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Bangkok Street Fruit contamination

  • busylizzy

    Joined Travelfish
    31st December, 2007
    Location New Zealand
    Posts: 2155
    Total reviews: 20
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    Came across this article today...

    "FRUIT buyers, beware. A survey of the Thai capital's ubiquitous fruit carts that sell snack bags filled with juicy watermelon chunks, papaya slivers and exotic treats such as pickled guava has found the fruit also contains unsafe levels of bacteria and chemicals that help keep it looking fresh in Bangkok's tropical heat."

    "If the pickled fruits tested, 64 per cent were tainted with hazardous chemicals, mainly colour dyes to keep the guavas extragreen and the mango slices bright yellow."

    Full article here: story here

    This kind of guts me. One of the (many) things I enjoy about travelling in Asia is the vast range and supply of fresh fruit. I would like to think it is unadulterated fruit. I'm not obsessive, but I do my best to avoid unnecessarily processed foods (usually cooking from scratch, etc). Who would have thought that fresh fruit was being intentionally tainted with unnecessary chemicals?

    If I buy fruit, I do tend to try and get the whole fruit, and get the seller to slice and dice it in front of me. But I have also bought the trays of pineapple and mango from street sellers as well. I might start thinking twice about that.

    #1 Posted: 15/9/2010 - 07:56

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  • neosho

    Joined Travelfish
    13th August, 2008
    Posts: 386

    Thanks for the tip, busylizzy. I'm kind of in the same boat as you I guess. I think I should have know better as all the farmers use all sorts or pesticides and chemical fertilizers and such. Just like back home. I often wonder about some of the pastries we sell and bread I consume. The shelf life is phenomenal. Wow, haven't used that word in a while, so if I spelled it wrong, help me out.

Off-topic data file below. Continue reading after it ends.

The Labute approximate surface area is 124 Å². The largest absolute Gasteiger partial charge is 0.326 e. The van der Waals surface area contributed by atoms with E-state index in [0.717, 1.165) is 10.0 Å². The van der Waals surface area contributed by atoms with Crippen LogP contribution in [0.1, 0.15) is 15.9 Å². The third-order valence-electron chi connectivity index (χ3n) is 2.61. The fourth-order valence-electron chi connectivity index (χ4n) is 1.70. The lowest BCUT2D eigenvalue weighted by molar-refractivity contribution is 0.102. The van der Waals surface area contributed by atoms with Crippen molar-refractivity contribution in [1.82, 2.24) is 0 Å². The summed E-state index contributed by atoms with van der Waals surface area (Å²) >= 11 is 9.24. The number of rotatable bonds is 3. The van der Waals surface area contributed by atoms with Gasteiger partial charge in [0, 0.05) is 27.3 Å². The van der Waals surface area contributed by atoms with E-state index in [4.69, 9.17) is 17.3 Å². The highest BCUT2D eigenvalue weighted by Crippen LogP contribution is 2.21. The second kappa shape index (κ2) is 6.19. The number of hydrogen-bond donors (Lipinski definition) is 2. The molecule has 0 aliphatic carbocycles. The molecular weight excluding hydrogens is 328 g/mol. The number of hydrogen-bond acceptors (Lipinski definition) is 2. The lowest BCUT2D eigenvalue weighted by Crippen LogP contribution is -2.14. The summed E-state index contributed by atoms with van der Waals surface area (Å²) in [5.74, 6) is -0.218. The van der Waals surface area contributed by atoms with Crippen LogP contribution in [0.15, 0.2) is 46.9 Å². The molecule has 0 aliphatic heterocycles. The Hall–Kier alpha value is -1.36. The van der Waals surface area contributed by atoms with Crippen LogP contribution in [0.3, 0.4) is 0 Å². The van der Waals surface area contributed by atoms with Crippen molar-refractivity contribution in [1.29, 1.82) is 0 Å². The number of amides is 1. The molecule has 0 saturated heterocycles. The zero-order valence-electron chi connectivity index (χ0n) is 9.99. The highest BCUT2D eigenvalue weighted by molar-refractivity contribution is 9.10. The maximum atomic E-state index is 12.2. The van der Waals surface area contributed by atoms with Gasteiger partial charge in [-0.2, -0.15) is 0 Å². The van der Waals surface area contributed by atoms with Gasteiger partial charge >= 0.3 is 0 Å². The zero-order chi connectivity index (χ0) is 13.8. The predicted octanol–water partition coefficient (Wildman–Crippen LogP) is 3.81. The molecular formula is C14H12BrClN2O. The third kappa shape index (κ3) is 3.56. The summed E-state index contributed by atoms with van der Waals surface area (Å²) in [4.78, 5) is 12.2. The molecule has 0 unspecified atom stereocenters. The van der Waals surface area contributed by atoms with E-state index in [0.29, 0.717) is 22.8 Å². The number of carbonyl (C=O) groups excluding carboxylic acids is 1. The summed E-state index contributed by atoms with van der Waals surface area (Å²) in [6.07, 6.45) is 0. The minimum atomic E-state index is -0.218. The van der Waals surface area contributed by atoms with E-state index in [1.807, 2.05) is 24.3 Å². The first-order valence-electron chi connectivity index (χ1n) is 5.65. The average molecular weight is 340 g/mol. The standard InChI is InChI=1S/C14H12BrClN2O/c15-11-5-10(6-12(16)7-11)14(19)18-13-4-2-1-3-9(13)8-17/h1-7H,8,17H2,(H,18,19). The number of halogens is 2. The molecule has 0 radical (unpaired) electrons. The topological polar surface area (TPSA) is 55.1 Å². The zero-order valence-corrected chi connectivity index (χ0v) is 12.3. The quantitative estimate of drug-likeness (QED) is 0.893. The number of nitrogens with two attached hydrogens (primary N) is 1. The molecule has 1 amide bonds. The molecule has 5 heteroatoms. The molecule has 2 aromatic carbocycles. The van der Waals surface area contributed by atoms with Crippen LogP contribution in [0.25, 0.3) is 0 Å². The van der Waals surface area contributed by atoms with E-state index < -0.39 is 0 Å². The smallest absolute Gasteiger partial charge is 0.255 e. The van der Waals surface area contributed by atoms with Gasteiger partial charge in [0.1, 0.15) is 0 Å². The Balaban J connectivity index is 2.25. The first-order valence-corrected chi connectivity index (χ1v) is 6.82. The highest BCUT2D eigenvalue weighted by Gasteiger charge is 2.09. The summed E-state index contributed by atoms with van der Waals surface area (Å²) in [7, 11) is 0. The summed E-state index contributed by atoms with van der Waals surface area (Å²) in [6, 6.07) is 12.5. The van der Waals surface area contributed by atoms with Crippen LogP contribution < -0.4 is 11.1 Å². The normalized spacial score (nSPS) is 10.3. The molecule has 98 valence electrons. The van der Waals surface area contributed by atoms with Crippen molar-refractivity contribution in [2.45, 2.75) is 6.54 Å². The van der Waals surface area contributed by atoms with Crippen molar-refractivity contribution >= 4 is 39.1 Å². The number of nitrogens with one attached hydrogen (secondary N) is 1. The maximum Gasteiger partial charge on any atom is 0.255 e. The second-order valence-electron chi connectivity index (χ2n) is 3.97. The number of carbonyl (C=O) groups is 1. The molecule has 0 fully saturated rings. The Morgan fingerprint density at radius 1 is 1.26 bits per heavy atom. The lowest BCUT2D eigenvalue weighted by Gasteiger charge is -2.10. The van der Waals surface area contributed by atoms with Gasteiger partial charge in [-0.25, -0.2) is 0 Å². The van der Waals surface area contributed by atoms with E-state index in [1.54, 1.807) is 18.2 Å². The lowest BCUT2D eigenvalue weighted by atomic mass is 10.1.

#2 Posted: 15/9/2010 - 17:19

  • Tilapia

    Click here to learn more about Tilapia
    Joined Travelfish
    21st April, 2006
    Location Canada
    Posts: 1478
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    "I think I should have know better as all the farmers use all sorts or pesticides and chemical fertilizers and such."

    This isn't necessarily true. Many of the farmers I worked with in Prachinburi and Nakhon Nayok were strictly organic farmers/growers of mango, durian, mah-prang, pomello, rambutan, limes, jackfruit, and mangosteen, as well as rice.

    The thing about most of the fruit vendors we see on the street is that they buy (or are provided with) the less expensive fruit to sell. They don't make much in the first place, so some will do whatever is necessary to prolong the shelf life of their wares.

    Organic fruit is almost always more expensive and tends to end up at higher end restaurants, hotels, and resorts. Very unlikely that Bangkok fruit vendors are going to be hawking this stuff because they can't afford to buy it in the first place.

    My friend's mother is a fruit vendor at Bobae in Bangkok. She spends the afternoon slicing up pineapples and watermelon on the floor of their shop in Thonburi, not far from where the dogs sleep, and then sells it during the evening. There is no handwashing. There is no sanitizing of cutting boards and utensils. There is no fly control. When she comes home the next morning, whatever is left-over sits around until it gets packed into a refrigerator with the rest of the family's food until it's brought out again.

    Good idea to get the vendor to cut-up a whole fruit rather than buy one that's pre-cut. Plus, it gives you a chance to check out the vendor, the vendor's hands (are there cuts all over them?), and equipment before buying.

    This issue has been around for about 20 years and steps have been taken to improve the food safety situation. The problem is that there are so many vendors that reaching the majority of them for food safety training is pretty much impossible. Perhaps the biggest reason for unsafe food is poverty. Most of Bangkok's food vendors come from the lower end of the socio-economic scale and this reflects strongly in their living conditions, food-related equipment that is available, education, and other issues that contribute to food safety.

    #3 Posted: 16/9/2010 - 00:14

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